What is a Child Arrangement Order?

Guide to Child Arrangement Orders

If you are going through a separation or divorce and have children, then you will need to make arrangements for them. This is done by way of a child arrangement order. On this page, we will explain what a child arrangement order is and outline the process for obtaining one.

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What is a Child Arrangement Order?

A child arrangement order is a court order that sets out the arrangements for where a child will live and when they will spend time with each parent. It can cover a number of different aspects, including:

  • Who the child will live with primarily
  • When the child will spend time with each parent, for example: after school, at weekends and during school holidays
  • Whether conditions are attached to visits, for example, if visits should take place with a supervisor present or at a certain time
  • When the child will spend time with other family members such as grandparents or siblings
  • The type of contact that can take place outside of visits, such as phone calls and text messages
  • The arrangements for contact if one parent lives overseas

Child arrangement orders have replaced Contact Orders and Residence Orders, although parents who have these orders do not need to reapply for a new order.

Who can apply for a child arrangement order?

Most often, the biological parents of the child will be the people applying for a child arrangement order when they divorce or separate. However, that is not always the case. Any party to the marriage and anyone the child has lived with for at least three years can also apply. This allows step-parents and other family members to seek a child arrangement order. For example, grandparents may apply if they have been playing a significant role in the child’s life and feel their access is being unfairly restricted.

What is the process for applying for a child arrangement order?

The first step is to try and reach an agreement with the other parent about the arrangements for your child. If you are unable to do this, then you must both attend a Mediation Information and Assessment Meeting (MIAM). This is where you will meet with a mediator to discuss the possibility of resolving your differences amicably.

As with other aspects of divorce, mediation is usually a cheaper and quicker option than going to court.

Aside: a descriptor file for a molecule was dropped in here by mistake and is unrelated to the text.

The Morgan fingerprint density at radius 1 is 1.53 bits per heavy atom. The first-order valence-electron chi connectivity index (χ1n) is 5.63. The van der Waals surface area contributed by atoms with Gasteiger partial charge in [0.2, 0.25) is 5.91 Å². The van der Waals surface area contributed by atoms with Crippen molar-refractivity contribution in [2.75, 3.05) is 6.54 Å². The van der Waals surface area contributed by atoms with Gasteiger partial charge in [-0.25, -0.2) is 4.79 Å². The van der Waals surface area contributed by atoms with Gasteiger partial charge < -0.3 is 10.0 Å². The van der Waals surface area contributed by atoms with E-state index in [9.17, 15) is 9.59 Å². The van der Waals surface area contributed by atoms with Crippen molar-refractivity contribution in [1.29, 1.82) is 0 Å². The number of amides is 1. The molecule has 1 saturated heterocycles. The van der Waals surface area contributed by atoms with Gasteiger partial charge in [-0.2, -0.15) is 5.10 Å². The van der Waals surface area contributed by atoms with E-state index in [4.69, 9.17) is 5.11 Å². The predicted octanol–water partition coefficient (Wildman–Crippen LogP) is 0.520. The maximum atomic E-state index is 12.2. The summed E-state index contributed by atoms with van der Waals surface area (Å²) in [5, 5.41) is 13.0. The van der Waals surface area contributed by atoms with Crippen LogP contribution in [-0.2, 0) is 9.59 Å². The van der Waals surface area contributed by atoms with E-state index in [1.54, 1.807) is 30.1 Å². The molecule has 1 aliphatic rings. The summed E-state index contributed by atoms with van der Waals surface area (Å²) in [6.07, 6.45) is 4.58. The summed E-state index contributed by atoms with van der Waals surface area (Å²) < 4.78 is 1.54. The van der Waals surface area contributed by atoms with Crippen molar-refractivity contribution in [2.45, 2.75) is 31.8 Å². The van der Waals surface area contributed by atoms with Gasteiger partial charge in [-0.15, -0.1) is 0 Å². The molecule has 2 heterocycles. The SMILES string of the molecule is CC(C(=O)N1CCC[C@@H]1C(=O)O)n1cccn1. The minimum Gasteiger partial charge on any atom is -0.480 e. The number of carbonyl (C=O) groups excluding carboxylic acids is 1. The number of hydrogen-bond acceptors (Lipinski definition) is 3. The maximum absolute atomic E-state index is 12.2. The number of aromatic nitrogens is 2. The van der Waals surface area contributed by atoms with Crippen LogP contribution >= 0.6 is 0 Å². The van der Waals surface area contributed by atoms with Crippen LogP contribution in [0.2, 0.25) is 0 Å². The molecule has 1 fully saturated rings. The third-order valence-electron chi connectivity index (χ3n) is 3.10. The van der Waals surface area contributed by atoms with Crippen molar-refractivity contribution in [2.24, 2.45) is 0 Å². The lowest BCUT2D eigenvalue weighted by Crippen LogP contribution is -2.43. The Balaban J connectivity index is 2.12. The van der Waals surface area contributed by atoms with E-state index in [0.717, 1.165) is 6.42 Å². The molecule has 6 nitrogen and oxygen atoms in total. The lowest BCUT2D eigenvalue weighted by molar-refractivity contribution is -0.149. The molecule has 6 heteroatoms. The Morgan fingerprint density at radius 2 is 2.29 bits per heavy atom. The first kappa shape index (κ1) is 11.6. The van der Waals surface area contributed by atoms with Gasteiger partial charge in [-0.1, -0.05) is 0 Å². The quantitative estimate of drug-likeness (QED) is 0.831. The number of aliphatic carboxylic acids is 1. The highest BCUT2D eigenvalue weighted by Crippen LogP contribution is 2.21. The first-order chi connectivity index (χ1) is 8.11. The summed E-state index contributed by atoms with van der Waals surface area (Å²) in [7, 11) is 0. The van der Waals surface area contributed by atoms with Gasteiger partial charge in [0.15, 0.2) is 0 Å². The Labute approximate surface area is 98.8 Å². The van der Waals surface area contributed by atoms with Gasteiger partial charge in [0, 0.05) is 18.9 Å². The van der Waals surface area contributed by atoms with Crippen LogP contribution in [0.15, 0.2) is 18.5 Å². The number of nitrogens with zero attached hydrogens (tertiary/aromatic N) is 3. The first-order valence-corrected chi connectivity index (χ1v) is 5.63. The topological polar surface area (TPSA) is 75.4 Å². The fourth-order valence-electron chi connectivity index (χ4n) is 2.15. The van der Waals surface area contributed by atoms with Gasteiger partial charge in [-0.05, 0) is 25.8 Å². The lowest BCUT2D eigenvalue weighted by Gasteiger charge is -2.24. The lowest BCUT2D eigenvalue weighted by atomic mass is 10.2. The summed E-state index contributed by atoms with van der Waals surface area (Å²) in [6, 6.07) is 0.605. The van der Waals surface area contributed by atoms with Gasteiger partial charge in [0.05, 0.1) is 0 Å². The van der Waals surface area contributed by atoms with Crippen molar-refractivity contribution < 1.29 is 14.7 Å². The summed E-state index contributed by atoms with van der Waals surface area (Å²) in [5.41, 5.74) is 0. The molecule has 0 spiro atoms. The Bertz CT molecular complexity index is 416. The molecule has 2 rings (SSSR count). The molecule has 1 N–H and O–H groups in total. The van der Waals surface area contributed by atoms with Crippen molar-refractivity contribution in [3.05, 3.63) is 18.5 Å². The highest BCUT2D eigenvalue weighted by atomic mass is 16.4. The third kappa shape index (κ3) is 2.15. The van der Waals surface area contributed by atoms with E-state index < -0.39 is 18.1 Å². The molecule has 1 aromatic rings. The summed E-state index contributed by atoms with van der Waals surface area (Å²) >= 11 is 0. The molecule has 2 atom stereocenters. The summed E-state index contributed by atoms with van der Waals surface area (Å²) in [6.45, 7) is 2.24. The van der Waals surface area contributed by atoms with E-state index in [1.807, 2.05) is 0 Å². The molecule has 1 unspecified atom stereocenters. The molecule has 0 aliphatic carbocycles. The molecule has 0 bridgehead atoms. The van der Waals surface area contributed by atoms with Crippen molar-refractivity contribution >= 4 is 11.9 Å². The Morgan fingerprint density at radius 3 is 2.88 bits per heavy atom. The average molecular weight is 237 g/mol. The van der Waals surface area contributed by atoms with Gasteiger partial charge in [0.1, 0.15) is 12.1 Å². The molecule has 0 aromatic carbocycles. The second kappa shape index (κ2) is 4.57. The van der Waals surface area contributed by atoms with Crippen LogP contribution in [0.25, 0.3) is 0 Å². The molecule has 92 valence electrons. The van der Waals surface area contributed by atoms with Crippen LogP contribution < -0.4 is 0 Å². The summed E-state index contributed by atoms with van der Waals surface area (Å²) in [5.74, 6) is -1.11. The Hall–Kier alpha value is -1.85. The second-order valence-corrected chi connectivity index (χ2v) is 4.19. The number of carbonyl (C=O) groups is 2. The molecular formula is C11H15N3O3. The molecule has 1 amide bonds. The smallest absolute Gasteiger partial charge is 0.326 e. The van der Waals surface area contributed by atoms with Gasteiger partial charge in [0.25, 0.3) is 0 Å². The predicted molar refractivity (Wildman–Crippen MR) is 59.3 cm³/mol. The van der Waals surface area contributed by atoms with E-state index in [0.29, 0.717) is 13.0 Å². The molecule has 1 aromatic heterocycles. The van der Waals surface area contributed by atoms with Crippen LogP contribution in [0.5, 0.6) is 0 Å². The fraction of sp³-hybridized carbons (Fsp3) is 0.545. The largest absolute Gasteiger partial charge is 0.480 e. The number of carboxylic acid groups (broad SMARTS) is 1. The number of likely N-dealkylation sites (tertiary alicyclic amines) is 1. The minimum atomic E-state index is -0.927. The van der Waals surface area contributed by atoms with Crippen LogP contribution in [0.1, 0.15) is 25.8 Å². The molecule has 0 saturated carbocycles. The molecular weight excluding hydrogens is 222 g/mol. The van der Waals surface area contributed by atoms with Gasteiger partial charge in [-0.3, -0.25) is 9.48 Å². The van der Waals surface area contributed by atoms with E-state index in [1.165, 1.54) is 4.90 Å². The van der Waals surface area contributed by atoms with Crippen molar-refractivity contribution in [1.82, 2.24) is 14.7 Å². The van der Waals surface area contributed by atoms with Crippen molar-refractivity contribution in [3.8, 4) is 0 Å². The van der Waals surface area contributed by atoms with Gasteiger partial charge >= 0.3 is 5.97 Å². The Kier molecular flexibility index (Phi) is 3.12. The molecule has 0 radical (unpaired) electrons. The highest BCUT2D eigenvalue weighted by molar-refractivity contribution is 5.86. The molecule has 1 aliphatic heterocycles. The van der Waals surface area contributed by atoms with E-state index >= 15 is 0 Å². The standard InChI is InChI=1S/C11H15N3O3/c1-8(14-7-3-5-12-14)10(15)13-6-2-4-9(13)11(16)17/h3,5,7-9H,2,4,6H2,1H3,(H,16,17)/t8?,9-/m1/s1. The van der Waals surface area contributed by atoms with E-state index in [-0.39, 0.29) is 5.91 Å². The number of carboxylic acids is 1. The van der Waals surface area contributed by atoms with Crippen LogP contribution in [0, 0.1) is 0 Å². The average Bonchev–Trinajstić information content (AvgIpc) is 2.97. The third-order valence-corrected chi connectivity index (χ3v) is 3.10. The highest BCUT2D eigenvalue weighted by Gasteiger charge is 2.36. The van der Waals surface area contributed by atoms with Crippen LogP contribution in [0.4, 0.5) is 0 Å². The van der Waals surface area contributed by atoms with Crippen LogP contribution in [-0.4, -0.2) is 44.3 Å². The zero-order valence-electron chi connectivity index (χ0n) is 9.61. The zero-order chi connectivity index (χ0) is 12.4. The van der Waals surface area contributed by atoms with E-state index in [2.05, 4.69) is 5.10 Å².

Will there be a court hearing?

If mediation is not suitable, or does not work, then you can apply to the court for a child arrangement order. The first step is to complete the relevant paperwork, which includes an application form and a statement of facts. You will also need to pay the court fee which is currently £232. Child arrangement orders are legally binding, so if you have not yet consulted with a solicitor during your separation, this is the time to do so.

There will then be a number of court hearings where a decision on the arrangements will be made. All parties to the proceedings must attend the hearings.

What will the court consider?

Each child arrangement order is decided on the circumstances of the individual family. There is no standard order that will be applied in all cases. The welfare of the child is always the paramount consideration and the court will make an order that it believes is in the best interests of the child.

Beyond this guiding principle, the court may take into account:

  • The wishes and feelings of the child (if the child is of an appropriate age)
  • The child’s physical, emotional and educational needs
  • The likely effect of any change in circumstances on the child
  • The ability of each parent to meet the needs of the child
  • Any risk that one parent may pose to the safety or welfare of the child

The Court has overall discretion.

How long does a child arrangement order last?

A child arrangement order lasts until the child reaches the age of 16. However, the arrangements set out in the order can be changed with the help of a solicitor if both parents agree. If one parent wishes to vary the order but the other one does not, then they will need to apply to the court for permission.

What happens if one party breaches the child arrangement order?

If one party breaches the child arrangement order, then it is possible to ask the court to enforce it. The court will schedule a preliminary hearing to find out why the order is not being followed and decide what action, if any, needs to be taken. This may involve referring the parents to mediation or imposing fines on a parent who failed to comply without a reasonable excuse.

In very serious cases, the non-compliant parent may be sent to prison for contempt of court.

How Osbornes can help

If you need help obtaining a child arrangement order our specialist children lawyers can help. They will advise you based on your specific situation. To speak with a lawyer today call us or fill in the online form below. 

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